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I was instantly drawn to the slimline, modern design of this vacuum cleaner and also by the pre-existing, complementary reviews it had accrued. I found it very quick and easy to assemble, even as someone with no prior experience of assembling appliances. It's just a case of slotting a few sections together and it only has one screw. The fact it's cordless means, of course, you don't have to worry about its range. It has different settings for hard and carpeted floors and its powerful but relatively quiet suction lifts everything with ease, from bits of rice on the wooden kitchen floor to confetti on a carpeted floor in another room. As as asthma sufferer, I also found this model to be kinder to my lungs than many other vacuum cleaners have tended to be in the past. Comes highly recommended. I originally posted this review on Amazon under the same username but since writing it rather hastily after receiving the vacuum cleaner, I have some updates to add which will also explain why I am giving it a different star rating to the one I originally assigned back in January. The single screw which I had to use, despite having put it in as tightly as I possibly could, keeps coming out and is a real nuisance as when I flatten the cleaner to hoover under the bed and desk, it falls apart. I also have had no end of trouble trying to empty the dust compartment, to the point where I've had to literally tap and shake it for over an hour at a time over the bin to release the dust, as well as inserting implements such as pencils to further assist easing out the trapped clumps inside. With this in mind, I am now not as thrilled with the device as I was and wouldn't particularly recommend it based on my experience of having used it for 7 months now. You can get better models cheaper.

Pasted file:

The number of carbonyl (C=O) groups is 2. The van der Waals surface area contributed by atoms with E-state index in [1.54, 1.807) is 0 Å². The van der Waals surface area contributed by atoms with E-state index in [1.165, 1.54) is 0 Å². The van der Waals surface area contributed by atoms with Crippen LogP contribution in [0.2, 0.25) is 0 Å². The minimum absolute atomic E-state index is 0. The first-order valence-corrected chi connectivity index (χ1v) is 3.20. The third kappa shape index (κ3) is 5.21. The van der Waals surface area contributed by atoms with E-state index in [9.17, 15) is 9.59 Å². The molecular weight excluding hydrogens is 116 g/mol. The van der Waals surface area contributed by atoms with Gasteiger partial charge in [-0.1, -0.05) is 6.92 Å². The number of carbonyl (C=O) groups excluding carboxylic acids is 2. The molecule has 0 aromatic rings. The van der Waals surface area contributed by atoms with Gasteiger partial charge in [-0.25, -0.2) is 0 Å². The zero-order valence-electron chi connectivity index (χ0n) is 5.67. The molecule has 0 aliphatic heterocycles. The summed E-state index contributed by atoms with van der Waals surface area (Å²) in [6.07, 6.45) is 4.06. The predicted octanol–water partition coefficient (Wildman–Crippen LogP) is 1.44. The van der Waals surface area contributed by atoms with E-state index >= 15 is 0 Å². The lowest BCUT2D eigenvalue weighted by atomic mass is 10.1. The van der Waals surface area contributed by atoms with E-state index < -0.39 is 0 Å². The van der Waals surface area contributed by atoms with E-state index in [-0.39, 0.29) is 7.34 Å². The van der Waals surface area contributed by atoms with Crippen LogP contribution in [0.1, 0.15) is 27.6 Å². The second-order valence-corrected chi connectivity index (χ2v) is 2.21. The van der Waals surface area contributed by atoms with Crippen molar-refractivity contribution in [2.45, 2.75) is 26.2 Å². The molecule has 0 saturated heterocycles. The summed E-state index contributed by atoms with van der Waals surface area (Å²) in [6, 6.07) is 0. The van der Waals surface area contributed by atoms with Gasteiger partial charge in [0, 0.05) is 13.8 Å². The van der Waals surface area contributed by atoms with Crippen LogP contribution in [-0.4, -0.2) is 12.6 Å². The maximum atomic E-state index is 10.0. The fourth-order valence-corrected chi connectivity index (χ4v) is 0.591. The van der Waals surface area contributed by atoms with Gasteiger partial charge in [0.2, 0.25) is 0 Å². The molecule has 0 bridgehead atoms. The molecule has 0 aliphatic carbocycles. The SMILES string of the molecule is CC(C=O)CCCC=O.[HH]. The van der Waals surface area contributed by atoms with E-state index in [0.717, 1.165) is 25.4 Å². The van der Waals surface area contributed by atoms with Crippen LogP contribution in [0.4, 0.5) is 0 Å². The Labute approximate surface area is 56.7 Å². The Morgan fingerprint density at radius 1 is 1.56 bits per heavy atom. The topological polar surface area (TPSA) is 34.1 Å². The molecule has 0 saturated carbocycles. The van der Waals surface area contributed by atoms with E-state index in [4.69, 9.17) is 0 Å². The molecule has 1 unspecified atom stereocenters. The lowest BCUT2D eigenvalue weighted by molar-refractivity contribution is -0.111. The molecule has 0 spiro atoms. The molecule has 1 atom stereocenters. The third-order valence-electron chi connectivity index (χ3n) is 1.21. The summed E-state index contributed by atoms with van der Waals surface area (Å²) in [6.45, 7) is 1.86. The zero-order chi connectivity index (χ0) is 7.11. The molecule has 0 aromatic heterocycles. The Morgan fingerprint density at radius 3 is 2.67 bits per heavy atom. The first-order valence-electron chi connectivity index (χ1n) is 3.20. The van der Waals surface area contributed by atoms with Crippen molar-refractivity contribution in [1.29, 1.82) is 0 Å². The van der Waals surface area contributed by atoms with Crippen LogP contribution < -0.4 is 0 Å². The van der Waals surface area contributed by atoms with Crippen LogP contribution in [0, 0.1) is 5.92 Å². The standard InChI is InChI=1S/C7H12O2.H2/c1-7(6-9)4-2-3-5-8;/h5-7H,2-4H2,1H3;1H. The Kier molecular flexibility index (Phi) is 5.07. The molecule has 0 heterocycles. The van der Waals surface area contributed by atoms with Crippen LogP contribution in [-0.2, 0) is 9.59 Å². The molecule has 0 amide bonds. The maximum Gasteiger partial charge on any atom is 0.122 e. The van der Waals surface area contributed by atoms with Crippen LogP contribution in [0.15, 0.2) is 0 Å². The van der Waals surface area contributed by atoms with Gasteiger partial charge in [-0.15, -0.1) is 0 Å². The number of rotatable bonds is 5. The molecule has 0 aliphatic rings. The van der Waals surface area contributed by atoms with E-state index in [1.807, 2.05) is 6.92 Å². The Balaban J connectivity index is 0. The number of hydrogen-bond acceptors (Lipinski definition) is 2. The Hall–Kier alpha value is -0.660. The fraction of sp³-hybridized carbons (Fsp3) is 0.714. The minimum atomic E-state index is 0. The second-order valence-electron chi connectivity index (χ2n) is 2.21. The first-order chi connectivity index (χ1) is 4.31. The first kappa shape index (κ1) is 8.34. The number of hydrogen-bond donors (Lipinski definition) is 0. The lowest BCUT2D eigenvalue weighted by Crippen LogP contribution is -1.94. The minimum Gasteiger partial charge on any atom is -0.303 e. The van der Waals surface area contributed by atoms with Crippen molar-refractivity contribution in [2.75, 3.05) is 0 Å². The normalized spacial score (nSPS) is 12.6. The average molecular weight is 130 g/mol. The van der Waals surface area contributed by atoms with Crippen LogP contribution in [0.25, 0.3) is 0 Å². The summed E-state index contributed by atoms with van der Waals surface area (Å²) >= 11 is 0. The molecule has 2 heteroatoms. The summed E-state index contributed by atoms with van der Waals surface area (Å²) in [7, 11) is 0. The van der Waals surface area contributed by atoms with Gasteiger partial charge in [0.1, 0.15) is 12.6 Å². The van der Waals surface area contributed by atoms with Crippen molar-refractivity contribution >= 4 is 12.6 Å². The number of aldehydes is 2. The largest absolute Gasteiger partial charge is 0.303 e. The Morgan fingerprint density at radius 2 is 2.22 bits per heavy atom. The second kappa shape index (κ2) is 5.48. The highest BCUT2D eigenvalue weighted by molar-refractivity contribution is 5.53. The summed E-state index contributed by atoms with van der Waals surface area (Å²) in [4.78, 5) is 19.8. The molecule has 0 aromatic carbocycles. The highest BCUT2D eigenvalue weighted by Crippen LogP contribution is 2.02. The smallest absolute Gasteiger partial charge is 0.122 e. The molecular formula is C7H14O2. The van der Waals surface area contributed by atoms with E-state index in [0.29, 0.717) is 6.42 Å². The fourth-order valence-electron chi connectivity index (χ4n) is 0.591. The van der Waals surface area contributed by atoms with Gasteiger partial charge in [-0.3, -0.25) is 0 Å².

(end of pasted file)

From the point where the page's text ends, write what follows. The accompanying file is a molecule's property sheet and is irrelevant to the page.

I came across this site when I was looking for somewhere to sell my books. I didn't like the fact that with eBay, you have to pay listing fees regardless of whether or not your book sells, and I found that Amazon left me competing with hundreds of other sellers all clamouring to offload the same title as me, only they could afford to list it for 1p, even if it meant posting it at a loss. I also liked the friendly community feel of the site, its simple, honest approach and the fact that 5p from every book sale is donated to the Woodland trust. Additionally, the buyers and sellers there are more likely to actually love and appreciate books and I liked the idea that my books would be going to homes where they were actually wanted and would be taken care of. I ended up listing over 100 titles and have sold and added more since I joined. The process of selling runs that you're sent an email with the details of the recipients and you then find the book, package it and post it yourself. There is also a sheet to print off to spread the Greenmetropolis message; many of the customers we get on the site are actually referred from Amazon so have no idea about the site and its ethos. The site encourages you to post using 2nd class and indeed, I choose this method as it would result in me making a loss on each book sale otherwise. I also use recycled packaging as much as possible, to keep costs down and also again to be in keeping with the ethos of the site. There are many categories in which you can sell, and if your book isn't for some reason already in existence on the site, you can submit it to the site and be the first to sell that particular title. You can even sell audiobooks; as an example of how eclectic my inventory is, I have foreign language learning audiobooks, a book of Latin poetry, the latest chick lit, psychology and politics textbooks, cookery books, some comic compilations and a couple of books on money management. Newcomers are, from my experience, welcomed with open arms and all questions answered helpfully via the forums on the site. After a book is sold, you receive the money into your Greenmetropolis account 7 days after you confirmed you'd sent it. Once a month, on a day of your choosing, you can manually request these earnings to be paid into your bank account (which happens within 10 days) or to be donated to the Woodland Trust. You can also use the money in your account to pay for books you purchase from other sellers; thus not needing to touch your bank card or spend "real" money. Books are all listed to buy for £3.75 each. This breaks down into: £3 to the seller, 70p to Greenmetropolis for admin costs of running the site, and 5p to the Woodland Trust. You can reduce the £3 to as little as £1 if you so wish, but the 75p will always be added. Given that it costs from 81p to £1.95 to post a standard book at the moment, large reductions aren't practical, but some sellers (myself included) choose to offer a 3 for 2 bulk buying deal, which is useful for when you just want/need to clear some shelf space and speed up/encourage sales. Despite the money Greenmetropolis charges for admin, it works out cheaper to sell than Amazon, besides which often Greenmetropolis will also list your books on Amazon anyway so you'd still be open to that market and more likely to sell your book. Also, all dealings I've had with their customer service department have been prompt, efficient, helpful and friendly. It's the most positive online selling experience I've ever had.